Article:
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Online Feature

Seven secrets of stylish academic writing

By Helen Sword

How do you undo years of scholarly training and learn to write like a human being?

Imagine that the editor of a widely-read magazine or, say, The Conversation has heard about your academic research and invited you to contribute an article. But you only know how to produce stodgy, impersonal papers for peer-reviewed disciplinary journals.

How do you undo years of scholarly training and learn to write like a human being?

It’s a dilemma many academics face when engaging with print or online media for the first time, so here are seven tips to turn your jargon into energetic prose that anyone can understand.

The ethics of "gifted" genes: the road to Gattaca?

By Julian Savulescu

Recent research out of the UK has identified a genetic “general academic achievement factor”. Using identical twin studies, they found achievement across a wide range of academic subjects was influenced by many of the same genes:

Sustainable oil from algae: the technology is ready, but what about the politics?

By Bojan Tamburic and Arunima Malik

Ultimately, all of the oil we use to power our modern lives comes from living creatures such as algae – albeit ones that lived 3.5 billion years ago, before gradually morphing into fossil fuel.

But when we talk about algae biofuel, we mean the green, renewable and sustainable version, rather than traditional fossil crude oil. The main requirements for making algae biofuel are: lots of sunlight, plenty of space, and easy access to the sea. Australia is an algae gardener’s paradise.

Chief Scientist CSG report leaves health concerns unanswered

By Melissa Haswell and David Shearman

Chief Scientist CSG report leaves health concerns unanswered

The long-awaited independent review of coal seam gas (CSG) in New South Wales, released last week by the NSW Chief Scientist, highlighted many risks and uncertainties around human health from exposure to toxic CSG chemicals.

Despite this, the report concludes the risks can be managed through unprecedented regulation and monitoring.

Four things you should know about gene patents

By Rodney Scott

The Federal Court’s decision that gene patenting is permitted in Australia will have ramifications for all gene patents, even though the case involved only one gene associated with breast cancer.

A gene patent means only the patent-holder has the right to undertake research and development involving that gene. These patents generally last for 20 years.

The full bench of the Federal Court heard the appeal against a ruling that private companies could patent genes in August 2013, after a Federal Court justice dismissed a challenge to the patent for a breast cancer gene, BRCA1, in February.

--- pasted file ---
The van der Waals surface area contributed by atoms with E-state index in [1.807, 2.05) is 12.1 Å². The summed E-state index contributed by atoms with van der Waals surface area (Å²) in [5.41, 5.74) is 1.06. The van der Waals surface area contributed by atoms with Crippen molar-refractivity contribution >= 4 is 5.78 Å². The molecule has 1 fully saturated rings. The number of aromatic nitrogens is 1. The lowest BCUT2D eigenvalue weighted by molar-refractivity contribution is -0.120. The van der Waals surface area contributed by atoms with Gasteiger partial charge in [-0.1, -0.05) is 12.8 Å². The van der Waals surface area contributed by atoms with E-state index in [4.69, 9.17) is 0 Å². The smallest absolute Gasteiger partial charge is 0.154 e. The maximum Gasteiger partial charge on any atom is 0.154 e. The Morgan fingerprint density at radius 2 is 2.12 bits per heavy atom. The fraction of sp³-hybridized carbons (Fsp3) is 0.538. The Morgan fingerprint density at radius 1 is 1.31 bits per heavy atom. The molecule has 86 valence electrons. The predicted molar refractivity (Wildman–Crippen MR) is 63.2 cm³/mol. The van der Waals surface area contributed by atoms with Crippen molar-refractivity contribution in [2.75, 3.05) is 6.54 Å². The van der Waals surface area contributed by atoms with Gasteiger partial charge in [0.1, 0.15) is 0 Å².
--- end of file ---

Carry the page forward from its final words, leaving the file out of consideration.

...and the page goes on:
Finally, some light relief for the Renewable Energy Target

By Iain MacGill

The Australian government has just received a vitally important report to guide their decisions on the future of Australia’s Renewable Energy Target.

But it’s not the RET review report of the Coalition-appointed expert panel, led by Dick Warburton, which was released last week.

99.999% certainty humans are driving global warming: new study

By Philip Kokic, Mark Howden and Steven Crimp

CSIRO finds there is less than 1 chance in 100,000 that global average temperature over the past 60 years would have been as high without human-caused greenhouse gas emissions

There is less than 1 chance in 100,000 that global average temperature over the past 60 years would have been as high without human-caused greenhouse gas emissions, our new research shows.

Published in the journal Climate Risk Management today, our research is the first to quantify the probability of historical changes in global temperatures and examines the links to greenhouse gas emissions using rigorous statistical techniques.

Science and the Coalition: two big policies, one year and no minister

By Matthew Bailes

On science and technology, the Abbott government is somewhat of a paradox.

On one hand, the government passionately believes that deregulating the university sector is essential. By taking caps off fees it hopes this will generate the necessary income to transform the higher education sector into an international powerhouse.

There are no free rides to the future: Australia's Chief Scientist

By Ian Chubb

A transcript of the 2014 Jack Beale Lecture on the Global Environment hosted at the University of New South Wales.

Tonight I want to talk about the future.

I know that it’s not a novel thing to do; not even a new thing to do. Indeed, Hansard records that the word “future” was used 848 times in the Australian Parliament just last June; a number that appears to be the highest monthly count on record.

Australia's astronomy future in a climate of cutbacks

By Lewis Ball

The future looks very bright for Australian radio astronomy but it was somewhat clouded earlier this year when CSIRO’s radio astronomy program took a dramatic hit in the Australian federal budget.

CSIRO has cut its funding for radio astronomy by 15%, down A$3.5 million to A$17 million for the 2014-15 financial year. The result will be a reduction of about 30 staff from the plan of just three months ago.